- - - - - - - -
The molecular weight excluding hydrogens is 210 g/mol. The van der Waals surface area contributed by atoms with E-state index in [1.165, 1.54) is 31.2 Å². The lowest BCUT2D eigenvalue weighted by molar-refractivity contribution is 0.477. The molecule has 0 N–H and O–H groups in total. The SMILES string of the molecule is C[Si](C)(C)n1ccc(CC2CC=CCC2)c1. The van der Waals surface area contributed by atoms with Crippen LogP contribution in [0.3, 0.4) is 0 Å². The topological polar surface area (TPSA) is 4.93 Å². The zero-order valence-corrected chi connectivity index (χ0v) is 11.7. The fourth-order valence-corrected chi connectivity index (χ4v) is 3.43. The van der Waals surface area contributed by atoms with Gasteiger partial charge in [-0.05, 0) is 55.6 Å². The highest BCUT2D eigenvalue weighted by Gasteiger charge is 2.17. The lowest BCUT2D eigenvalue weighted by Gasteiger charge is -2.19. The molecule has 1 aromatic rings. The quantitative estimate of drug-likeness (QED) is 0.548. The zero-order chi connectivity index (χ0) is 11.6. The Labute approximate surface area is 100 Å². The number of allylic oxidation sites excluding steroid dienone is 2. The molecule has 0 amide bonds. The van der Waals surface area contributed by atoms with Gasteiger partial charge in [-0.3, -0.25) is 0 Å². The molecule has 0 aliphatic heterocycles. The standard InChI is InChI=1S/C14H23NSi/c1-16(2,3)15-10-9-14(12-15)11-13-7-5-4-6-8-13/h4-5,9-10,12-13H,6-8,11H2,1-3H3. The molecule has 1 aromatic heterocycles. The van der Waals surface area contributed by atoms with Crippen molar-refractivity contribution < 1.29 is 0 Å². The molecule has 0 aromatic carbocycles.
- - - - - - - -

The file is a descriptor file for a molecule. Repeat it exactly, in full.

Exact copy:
The molecular weight excluding hydrogens is 210 g/mol. The van der Waals surface area contributed by atoms with E-state index in [1.165, 1.54) is 31.2 Å². The lowest BCUT2D eigenvalue weighted by molar-refractivity contribution is 0.477. The molecule has 0 N–H and O–H groups in total. The SMILES string of the molecule is C[Si](C)(C)n1ccc(CC2CC=CCC2)c1. The van der Waals surface area contributed by atoms with Crippen LogP contribution in [0.3, 0.4) is 0 Å². The topological polar surface area (TPSA) is 4.93 Å². The zero-order valence-corrected chi connectivity index (χ0v) is 11.7. The fourth-order valence-corrected chi connectivity index (χ4v) is 3.43. The van der Waals surface area contributed by atoms with Gasteiger partial charge in [-0.05, 0) is 55.6 Å². The highest BCUT2D eigenvalue weighted by Gasteiger charge is 2.17. The lowest BCUT2D eigenvalue weighted by Gasteiger charge is -2.19. The molecule has 1 aromatic rings. The quantitative estimate of drug-likeness (QED) is 0.548. The zero-order chi connectivity index (χ0) is 11.6. The Labute approximate surface area is 100 Å². The number of allylic oxidation sites excluding steroid dienone is 2. The molecule has 0 amide bonds. The van der Waals surface area contributed by atoms with Gasteiger partial charge in [-0.3, -0.25) is 0 Å². The molecule has 0 aliphatic heterocycles. The standard InChI is InChI=1S/C14H23NSi/c1-16(2,3)15-10-9-14(12-15)11-13-7-5-4-6-8-13/h4-5,9-10,12-13H,6-8,11H2,1-3H3. The molecule has 1 aromatic heterocycles. The van der Waals surface area contributed by atoms with Crippen molar-refractivity contribution < 1.29 is 0 Å². The molecule has 0 aromatic carbocycles.